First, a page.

finance

Dear millennials: Afterpay is everything that's wrong with our attitude towards money.

Dear my fellow (beloved) millennials:

We need to have an intervention and it’s of the we’re all using Afterpay too much variety.

You see, we’re being a bit stupid, and it’s getting to a point where somebody needs to say something.

But HOLD FIRE. Put down your Chinese throwing stars and pitchforks. Let me explain.

We’re using Afterpay way too much, and with Santa Claus coming to town in a couple of months, it’s only bound to get worse.

“WHY DO I NEED TO STOP? I LIKE BUYING THE SHINY THINGS,” I hear you collectively hiss behind your screens. And I feel you, because I like buying all of the shiny things too. I thrive on it.

But guys… um… we’re all going kinda broke. Sorry – correction – very bloody broke.

According to Experian, an Australian credit bureau and data insights company, millennials are twice as likely to believe they cannot maintain their lifestyle without borrowing money compared to baby boomers and gen X.

The 2016 study revealed more than half of millennials use credit to buy things, even when we suspect we might struggle to make the repayments. Oh, and approximately 33 per cent of us currently owe money to our family members, simply because we needed help in servicing our existing debts and commitments.

It doesn’t stop there.

One in five of us are – get this – using one type of credit to pay off another, which is three times the national average.

So of course, as is common sense in our debt-drenched world, another technology to enable us to spend even more money we don’t have has been introduced. Now, after a meteoric rise between its launch in 2014 and today, Afterpay is available at more than 7000 Australian retailers. With it, you can purchase everything from $1000 Jetstar flights to new jeans and skin care; all you need to do is pay it off over eight weeks with four equal instalments.

Don’t mistake it for lay-by. Afterpay lets you leave the store with the product in hand, without any checks on whether you have the resources to pay for it down the track. And if you miss your payment periods? They’ll start adding on late fees. For every passing week, the amount you owe climbs.

The company says this system is “aligned with core millennial values and lifestyle preferences”, which roughly translates to we know millennials are weak little suckers who want everything right now without having the funds to afford it.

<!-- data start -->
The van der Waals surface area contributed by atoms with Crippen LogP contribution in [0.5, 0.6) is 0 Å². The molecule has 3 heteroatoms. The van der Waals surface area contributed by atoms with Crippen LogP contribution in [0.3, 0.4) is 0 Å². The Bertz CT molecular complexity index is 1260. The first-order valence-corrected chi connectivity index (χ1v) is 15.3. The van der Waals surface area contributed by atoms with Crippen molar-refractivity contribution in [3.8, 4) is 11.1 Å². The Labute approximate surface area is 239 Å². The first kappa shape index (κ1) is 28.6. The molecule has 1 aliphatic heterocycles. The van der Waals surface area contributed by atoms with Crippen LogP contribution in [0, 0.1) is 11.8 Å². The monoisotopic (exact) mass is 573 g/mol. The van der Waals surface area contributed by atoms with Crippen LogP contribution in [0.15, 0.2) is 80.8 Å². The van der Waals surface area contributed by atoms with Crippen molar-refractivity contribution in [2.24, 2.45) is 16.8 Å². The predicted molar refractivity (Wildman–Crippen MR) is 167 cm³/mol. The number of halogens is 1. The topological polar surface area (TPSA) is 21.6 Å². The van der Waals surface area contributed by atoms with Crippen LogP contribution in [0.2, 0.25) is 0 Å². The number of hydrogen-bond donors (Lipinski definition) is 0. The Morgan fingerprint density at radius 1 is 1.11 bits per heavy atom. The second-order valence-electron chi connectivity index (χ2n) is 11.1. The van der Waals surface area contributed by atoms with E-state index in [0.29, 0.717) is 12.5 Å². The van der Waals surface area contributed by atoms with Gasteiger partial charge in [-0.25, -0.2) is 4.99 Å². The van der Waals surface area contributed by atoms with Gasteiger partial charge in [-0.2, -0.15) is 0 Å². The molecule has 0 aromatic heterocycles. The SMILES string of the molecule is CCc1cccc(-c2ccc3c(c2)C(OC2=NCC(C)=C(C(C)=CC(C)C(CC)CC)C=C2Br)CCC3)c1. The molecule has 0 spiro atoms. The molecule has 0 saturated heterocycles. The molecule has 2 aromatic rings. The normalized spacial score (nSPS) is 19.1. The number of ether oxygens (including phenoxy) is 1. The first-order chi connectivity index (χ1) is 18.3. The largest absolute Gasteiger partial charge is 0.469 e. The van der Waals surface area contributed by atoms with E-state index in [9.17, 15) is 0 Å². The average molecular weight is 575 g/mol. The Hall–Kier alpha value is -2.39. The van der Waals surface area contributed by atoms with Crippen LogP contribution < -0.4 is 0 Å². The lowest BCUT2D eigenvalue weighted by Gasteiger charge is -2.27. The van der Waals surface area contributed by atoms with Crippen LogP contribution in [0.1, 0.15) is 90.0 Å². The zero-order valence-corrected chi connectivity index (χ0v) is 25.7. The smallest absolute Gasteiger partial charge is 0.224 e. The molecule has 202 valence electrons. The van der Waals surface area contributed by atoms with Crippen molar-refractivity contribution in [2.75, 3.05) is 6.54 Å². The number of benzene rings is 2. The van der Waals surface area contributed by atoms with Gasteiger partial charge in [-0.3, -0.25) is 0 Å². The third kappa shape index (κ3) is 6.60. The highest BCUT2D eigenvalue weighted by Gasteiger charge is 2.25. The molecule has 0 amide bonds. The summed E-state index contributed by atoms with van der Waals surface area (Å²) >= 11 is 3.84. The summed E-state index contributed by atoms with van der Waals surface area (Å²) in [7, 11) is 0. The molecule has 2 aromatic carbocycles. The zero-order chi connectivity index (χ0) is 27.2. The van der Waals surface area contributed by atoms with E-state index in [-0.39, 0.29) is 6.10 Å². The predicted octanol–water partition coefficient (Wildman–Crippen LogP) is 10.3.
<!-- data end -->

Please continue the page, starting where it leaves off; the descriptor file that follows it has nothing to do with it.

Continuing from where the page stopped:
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Sure, we can whinge about things like the costly housing market and ceiling-less age of retirement, but somewhere, at some point, millennials need to start looking introspectively.

We need to fess up to the fact we’re being reckless. Unbelievably so.

Listen to The Barefoot Investor share his money wisdom with Mia Freedman. (Post continues…)

A reminder: The global financial crisis of 2008 occurred because, in the simplest terms possible, the world got greedy. We borrowed more money than we could repay.

That attitude, that materialism, that rapacity, reportedly cost 250,000 Australians their jobs.

Now I’m not going to call myself a finance expert (I did watch The Big Short at the cinemas with my dad – I’m not sure that counts), so I called in a finance expert to discuss whether or not our spending habits on Afterpay are something to worry about.

According to Bessie Hassan, money expert at Finder.com.au, they sure are.

“[Afterpay] does appear to have several perks, but there is a real danger, a trap that comes with using it too frequently,” Hassan told Mamamia. 

“It is feeding a worrying money practice that [millennials] are not learning to save for things they want, instead they feel entitled to the things they want automatically.”

This warped perception we have of personal finances is bleeding into a “worrying trend”, Hassan said.

“Digital payments – where we just pay for everything from our coffee, to designer dresses, without the physical exchange of money – are altering our attitudes towards spending.

“We’re losing that whole idea of saving for something and being rewarded for that effort.”

Hassan advises millennials use Afterpay sparingly, and recommends we employ other strategies for getting through the expensive festive season, like lay-by and good old fashion saving.

Because, ultimately, if you can’t afford something right now, the chances are you can’t afford it full stop.

And, as history has shown us, the toxic downfall of spending more than you can afford doesn’t only affect you.

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